Wednesday, March 3, 2010


In a romance novel, the main conflict is an emotional one. The hero and heroine both bring to the story their own personal backgrounds, personalities, characters and feelings. Inevitably, they clash (if they didn’t, there wouldn’t be a story!).

This may be because of their own individual experiences. For example, the heroine may be so wrapped up in her career that she thinks she hasn’t time for any relationship with a man, the hero may have had a bad experience in the past that makes him wary of trusting anyone.

But if the whole story involves these two discussing/agonising about their own personal emotional issues, it might as well take place in a psychiatrist’s office! So there has to be conflict between them, as well as within them. This could arise because one of them upsets or angers the other in some way, or because they are fundamentally opposed to each other about something that matters to them both.

This is where the external conflict comes in which can intensify the emotional conflict. The external conflict comes from the plot, the situation in which they find themselves, or from other characters in the story.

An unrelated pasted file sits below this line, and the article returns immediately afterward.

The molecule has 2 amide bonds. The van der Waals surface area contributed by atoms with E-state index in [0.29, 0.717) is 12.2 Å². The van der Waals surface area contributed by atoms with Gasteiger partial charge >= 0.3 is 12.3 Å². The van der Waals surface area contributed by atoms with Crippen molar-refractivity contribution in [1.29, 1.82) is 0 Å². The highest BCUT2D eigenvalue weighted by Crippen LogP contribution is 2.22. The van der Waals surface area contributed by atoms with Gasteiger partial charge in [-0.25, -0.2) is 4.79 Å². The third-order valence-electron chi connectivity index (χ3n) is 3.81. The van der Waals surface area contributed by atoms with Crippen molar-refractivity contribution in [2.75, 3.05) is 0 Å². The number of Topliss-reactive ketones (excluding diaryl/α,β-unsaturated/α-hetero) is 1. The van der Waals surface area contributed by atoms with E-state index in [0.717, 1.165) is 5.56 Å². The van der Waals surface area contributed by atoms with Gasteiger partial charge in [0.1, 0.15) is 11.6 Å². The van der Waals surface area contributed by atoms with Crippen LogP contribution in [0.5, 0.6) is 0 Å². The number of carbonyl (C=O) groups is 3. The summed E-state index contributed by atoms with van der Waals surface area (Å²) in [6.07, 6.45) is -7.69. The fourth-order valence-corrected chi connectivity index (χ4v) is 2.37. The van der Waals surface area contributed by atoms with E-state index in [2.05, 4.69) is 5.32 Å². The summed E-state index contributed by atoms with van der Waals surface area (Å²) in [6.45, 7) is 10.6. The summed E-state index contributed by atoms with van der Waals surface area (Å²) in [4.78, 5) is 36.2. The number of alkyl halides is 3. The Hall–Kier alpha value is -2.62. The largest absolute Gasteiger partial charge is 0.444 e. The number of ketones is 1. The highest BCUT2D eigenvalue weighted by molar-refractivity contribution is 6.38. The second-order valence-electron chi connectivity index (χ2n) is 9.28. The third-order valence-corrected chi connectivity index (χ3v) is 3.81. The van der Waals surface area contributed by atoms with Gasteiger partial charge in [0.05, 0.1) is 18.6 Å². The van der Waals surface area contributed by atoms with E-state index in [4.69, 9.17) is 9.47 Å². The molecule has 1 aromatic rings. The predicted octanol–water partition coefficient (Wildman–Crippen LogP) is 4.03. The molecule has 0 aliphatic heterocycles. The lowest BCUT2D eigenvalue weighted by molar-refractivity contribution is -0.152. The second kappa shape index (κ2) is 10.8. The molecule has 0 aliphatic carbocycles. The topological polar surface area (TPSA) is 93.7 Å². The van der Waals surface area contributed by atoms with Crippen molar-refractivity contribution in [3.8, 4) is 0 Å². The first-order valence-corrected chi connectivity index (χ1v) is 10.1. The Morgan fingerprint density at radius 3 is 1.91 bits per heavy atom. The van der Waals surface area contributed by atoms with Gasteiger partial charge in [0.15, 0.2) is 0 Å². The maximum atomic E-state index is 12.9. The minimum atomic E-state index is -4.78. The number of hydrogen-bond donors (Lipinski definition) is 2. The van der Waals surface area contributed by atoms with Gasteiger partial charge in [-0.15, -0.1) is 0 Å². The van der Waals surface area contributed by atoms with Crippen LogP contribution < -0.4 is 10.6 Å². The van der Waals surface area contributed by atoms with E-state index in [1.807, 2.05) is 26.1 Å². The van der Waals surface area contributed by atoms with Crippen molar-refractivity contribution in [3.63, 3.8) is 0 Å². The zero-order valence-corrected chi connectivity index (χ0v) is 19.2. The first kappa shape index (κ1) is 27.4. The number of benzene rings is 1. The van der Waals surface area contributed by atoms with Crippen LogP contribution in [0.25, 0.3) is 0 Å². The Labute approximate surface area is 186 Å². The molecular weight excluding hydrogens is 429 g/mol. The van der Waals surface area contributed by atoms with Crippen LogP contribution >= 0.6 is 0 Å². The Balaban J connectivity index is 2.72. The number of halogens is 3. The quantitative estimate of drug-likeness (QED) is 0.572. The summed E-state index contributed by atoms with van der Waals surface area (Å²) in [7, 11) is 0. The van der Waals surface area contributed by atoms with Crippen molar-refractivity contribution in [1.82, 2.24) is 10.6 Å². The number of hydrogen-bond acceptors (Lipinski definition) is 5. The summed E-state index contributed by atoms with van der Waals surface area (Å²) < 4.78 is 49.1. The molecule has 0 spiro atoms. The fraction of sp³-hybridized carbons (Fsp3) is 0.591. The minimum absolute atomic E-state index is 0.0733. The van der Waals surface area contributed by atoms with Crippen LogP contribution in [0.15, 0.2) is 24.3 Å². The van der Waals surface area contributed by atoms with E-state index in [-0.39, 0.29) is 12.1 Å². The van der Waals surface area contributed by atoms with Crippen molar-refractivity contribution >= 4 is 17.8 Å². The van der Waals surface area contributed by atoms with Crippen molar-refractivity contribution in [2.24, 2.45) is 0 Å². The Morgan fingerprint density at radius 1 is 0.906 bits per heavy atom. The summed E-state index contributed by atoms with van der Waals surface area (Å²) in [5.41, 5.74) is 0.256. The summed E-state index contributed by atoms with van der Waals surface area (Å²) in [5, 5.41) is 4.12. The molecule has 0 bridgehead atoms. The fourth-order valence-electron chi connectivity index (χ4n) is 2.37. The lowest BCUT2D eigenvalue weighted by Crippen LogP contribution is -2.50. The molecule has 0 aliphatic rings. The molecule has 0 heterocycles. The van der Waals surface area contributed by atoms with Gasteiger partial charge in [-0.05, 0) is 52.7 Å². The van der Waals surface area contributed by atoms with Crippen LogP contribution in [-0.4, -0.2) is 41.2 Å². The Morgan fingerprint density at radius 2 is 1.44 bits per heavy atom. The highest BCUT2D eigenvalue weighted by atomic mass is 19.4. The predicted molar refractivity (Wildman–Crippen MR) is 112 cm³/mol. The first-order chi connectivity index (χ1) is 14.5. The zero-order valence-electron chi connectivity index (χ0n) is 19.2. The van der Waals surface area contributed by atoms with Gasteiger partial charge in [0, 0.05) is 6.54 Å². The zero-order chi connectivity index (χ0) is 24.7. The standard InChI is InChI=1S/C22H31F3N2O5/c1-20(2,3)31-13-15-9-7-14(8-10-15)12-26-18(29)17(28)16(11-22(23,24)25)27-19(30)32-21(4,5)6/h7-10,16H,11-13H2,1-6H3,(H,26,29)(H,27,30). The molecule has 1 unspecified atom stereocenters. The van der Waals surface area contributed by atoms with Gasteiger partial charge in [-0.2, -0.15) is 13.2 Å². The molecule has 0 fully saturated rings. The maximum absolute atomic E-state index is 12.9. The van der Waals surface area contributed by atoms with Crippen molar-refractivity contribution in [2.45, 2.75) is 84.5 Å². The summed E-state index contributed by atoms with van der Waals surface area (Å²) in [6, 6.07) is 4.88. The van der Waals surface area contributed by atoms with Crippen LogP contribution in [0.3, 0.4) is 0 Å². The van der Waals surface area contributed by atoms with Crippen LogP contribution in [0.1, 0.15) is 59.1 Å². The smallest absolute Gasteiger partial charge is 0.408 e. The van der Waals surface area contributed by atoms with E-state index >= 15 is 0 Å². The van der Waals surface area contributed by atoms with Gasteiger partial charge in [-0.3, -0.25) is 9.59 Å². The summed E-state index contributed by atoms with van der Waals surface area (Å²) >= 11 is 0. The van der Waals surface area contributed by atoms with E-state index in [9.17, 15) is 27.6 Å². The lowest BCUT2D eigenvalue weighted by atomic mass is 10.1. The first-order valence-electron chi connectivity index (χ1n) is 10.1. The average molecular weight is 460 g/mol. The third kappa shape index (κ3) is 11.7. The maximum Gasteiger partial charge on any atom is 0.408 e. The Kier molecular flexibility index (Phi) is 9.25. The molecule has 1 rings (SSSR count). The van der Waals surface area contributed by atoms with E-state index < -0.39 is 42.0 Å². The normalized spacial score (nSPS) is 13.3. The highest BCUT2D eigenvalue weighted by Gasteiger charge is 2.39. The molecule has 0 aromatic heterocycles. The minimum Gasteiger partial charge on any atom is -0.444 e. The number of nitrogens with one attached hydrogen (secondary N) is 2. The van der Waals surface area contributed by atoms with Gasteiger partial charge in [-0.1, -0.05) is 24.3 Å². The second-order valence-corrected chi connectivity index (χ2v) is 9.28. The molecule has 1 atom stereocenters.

Creating a story involves interweaving their internal conflicts with the external ones, and piling on the pressure with a gradual build-up of conflict, tension and seemingly insuperable odds. The reader knows they will get together for the HEA ending, but can’t see (just as the characters themselves can’t) how it can all be resolved.

A Happy Ever After ending involving something coincidental, or contrived, or instigated by another character, leaves the reader dissatisfied. The hero and heroine have to resolve their own conflicts, in a way that is realistic and satisfying.

I can do no better than to repeat here a quote I once wrote down (with apologies that I cannot quote the source): “The best romances are built around a complex emotional conflict that's played out in an equally interesting and tightly connected context - one that forces the characters to deal with each other and their issues.”


  1. That advice is sound, Paula. I will remember it.

  2. Wow, Paula! What a great explanation. Believe it or not, you have an entire story here as far as I can see.

    Picture it as a movie. The h/h are bickering all the time in the office and the boss sends them to a phytopsychiatrist to figure out their problem.

    The doctor asks the heroine:Name one thing the hero does that makes you angry. The scene jumps to her in the office watching him flirt with all the other workers and any woman that comes through the front door.

    Then it cuts back to them sitting in the office. The doctor asks the hero a question and then it cuts to a scene where he answers a question.

    Cutting this short, maybe they realize she's jealous of his flirting and he only does it because he can't have the one woman he wants...her!!!

  3. Glad that it stimulated your imagination, Toni :-)